It will be come a terminal node. Normally we call terminal nodes leaf nodes because a leaf has no branches other than its parent.


if the last node contains the address of head node instead of null then it is a circular linked llist...


A node in binary tree is any element of the tree itself that could be either a root, leaf, or non-leaf.


In computer programming, a simple node is a structure that holds two pointers. The first pointer refers to the data that is indirectly associated with the node, while the other refers to the next node in the sequence. Simple nodes are typically used in forward lists (singly-linked lists) where we keep track of the head node only. The last node in the list refers to NULL as there can be no next node after the last node. We can insert new data into the list knowing only the address of the data. A new node is constructed which then refers to the data and to the current head of the list. The new node then becomes the head of the list. Insertions at the head are performed in constant time. Inserting anywhere else in the list requires that we traverse the nodes recursively, following each node's next pointer, starting from the head, stopping at the node that should come after the new node. That node then becomes the new node's next node (if the node reaches the end of the list, the next node is NULL). Since we traversed recursively, we can return the newly inserted node to the caller, which can then be assigned to the caller's next node. All other recursions simply return the node we traversed to, thus leaving the caller's next node unchanged. The following example shows a simple node implementation for an ordered list of type int: typedef struct Node_t { // a simple node int* data; Node_t* next; } Node; Node* insert (int* data, Node* node) { // insert data if (!node *node->data > *data ) { // insertion point reached (end recursions) Node* pnode = malloc (sizeof (Node)); // create a new node pnode->data = data; // attach the data pnode->next = node; // refer to the next node (may be NULL) return pnode; // return the new node so the previous node can be updated } // if we get this far, the given node comes before the new data // delegate to the next node, the return value is the new or existing next node node->next = insert (data, node->next); return node; // return the node (it remains the previous node's next node) } void print_all (Node* node) { // print the given node and all that follow it while (node) { printf ("%d ", *node->data); node = node->next; } } Node* destroy_all (Node* node) // destroy the given node and all that follow it while (node) { Node* next = node->next; // refer to the next node (may be NULL) free (node->data); // release the current node's data free (node); // release the node itself node = next; // make the next node current (may be NULL) } return node; // always NULL } int main(void) { // The test program... srand ((unsigned) time (NULL)); // seed a random number generator Node* head = NULL; // the head node of the list (initially NULL for an empty list) for (int i=0; i<10; ++i) { // insert 10 random integers int* pint = malloc (sizeof (int)); // allocate a new integer on the free store if (!pint) break; // allocation failed, stop inserting! *pint = rand () % 10; // assign a random integer value (range 0:9) head = insert (pint, head); // insert the data (the return value is the new or existing head) } print_all (head); // print all the nodes starting from the head node head = delete_all (head); // destroy all the nodes starting from the head (returns NULL) return 0; }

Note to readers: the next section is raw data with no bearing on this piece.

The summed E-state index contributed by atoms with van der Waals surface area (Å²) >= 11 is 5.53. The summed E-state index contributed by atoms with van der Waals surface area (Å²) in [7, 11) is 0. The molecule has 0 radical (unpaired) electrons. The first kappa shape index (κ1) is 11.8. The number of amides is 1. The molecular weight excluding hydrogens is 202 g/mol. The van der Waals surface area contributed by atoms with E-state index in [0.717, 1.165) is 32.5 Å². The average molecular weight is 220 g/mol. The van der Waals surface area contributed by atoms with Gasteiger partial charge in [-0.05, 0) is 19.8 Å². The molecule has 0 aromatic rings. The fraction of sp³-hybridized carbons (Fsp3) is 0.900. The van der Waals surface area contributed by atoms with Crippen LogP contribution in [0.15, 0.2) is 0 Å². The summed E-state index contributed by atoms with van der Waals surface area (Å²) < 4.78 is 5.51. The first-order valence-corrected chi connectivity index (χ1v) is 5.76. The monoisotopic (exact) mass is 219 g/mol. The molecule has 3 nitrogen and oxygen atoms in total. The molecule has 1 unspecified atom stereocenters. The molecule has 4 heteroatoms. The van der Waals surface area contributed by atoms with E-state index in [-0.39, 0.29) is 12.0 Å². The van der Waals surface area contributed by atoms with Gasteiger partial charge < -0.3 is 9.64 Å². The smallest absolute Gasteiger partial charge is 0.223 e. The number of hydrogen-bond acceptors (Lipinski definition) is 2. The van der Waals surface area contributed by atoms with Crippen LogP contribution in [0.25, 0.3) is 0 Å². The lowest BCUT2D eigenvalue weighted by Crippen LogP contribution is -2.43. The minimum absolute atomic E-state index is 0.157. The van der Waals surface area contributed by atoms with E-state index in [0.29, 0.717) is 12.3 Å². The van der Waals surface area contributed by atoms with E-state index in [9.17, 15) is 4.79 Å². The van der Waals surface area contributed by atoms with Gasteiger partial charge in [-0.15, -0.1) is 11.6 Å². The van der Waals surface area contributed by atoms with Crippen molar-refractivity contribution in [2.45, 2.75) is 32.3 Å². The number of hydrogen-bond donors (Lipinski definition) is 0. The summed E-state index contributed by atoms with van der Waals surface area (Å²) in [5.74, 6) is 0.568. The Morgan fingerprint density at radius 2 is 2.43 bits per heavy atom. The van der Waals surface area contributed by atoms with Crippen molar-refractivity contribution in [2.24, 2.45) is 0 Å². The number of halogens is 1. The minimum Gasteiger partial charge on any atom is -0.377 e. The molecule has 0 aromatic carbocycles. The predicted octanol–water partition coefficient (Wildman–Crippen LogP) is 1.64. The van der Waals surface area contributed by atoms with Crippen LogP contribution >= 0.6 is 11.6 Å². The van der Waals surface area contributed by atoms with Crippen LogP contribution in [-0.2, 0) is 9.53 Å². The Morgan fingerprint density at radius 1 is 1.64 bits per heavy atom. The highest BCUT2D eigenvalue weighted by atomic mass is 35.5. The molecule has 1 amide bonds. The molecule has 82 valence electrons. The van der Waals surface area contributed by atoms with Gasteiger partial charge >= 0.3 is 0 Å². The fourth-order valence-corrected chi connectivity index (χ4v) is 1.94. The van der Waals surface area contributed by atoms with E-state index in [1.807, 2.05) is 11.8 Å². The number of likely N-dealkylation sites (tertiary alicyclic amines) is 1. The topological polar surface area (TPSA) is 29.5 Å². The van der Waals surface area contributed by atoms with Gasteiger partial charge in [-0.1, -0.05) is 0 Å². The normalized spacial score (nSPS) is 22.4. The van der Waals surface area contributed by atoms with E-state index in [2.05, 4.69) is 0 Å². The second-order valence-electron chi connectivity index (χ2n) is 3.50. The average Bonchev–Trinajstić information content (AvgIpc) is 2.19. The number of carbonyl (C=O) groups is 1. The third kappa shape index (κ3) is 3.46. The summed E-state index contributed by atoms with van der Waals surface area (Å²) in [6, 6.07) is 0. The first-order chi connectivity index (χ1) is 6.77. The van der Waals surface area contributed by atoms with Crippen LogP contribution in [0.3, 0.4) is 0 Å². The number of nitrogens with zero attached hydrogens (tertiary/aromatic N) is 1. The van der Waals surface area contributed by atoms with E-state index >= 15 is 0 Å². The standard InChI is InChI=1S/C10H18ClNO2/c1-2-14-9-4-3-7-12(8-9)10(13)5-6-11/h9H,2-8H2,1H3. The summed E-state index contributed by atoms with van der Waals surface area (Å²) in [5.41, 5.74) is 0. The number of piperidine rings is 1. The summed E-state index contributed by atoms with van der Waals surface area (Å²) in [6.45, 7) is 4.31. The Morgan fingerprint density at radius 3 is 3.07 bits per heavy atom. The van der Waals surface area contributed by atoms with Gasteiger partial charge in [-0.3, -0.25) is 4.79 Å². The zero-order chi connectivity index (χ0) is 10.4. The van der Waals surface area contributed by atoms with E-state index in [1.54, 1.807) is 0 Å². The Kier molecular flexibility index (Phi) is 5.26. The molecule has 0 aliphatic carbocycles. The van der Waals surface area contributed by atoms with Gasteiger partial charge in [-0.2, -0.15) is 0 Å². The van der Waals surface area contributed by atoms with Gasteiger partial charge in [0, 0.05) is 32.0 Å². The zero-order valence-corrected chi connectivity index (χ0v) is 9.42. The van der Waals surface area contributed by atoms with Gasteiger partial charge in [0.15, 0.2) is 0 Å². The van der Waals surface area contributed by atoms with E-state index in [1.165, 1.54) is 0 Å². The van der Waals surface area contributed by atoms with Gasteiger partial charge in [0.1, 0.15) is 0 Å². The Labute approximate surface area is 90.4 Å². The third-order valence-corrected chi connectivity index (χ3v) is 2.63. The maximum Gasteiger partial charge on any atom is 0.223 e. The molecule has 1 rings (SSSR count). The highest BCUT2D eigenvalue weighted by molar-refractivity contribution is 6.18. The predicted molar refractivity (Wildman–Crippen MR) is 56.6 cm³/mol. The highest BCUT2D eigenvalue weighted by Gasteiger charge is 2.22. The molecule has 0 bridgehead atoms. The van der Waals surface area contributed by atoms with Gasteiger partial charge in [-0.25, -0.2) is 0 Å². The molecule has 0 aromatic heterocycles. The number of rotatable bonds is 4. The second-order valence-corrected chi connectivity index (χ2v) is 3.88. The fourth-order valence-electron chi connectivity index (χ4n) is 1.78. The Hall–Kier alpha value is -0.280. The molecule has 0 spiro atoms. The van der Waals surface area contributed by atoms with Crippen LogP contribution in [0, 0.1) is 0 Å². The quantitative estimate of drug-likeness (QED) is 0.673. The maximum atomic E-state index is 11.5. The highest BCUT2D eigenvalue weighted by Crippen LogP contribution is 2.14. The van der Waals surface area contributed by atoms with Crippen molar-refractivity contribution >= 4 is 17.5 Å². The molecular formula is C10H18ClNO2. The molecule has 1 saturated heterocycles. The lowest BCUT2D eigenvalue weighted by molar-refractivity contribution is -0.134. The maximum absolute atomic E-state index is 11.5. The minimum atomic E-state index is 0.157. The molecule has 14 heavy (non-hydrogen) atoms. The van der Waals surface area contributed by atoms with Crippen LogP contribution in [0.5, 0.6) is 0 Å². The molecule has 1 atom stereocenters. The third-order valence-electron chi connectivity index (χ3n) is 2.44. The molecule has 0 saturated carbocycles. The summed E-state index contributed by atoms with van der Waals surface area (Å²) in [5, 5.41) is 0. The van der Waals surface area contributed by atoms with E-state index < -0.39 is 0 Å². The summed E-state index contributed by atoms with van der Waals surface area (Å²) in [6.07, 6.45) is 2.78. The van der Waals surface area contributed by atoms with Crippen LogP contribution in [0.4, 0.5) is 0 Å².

Use a while loop to traverse at the end of the list and use the condition as pointer not equal to null. Something like: function getLastNode(LinkedList *list) { if(list == null) return null; while(list->next != null) { list = list->next; } // list now points to the last node return list; }


A node on any plant is where the leaf bud grows from the stem.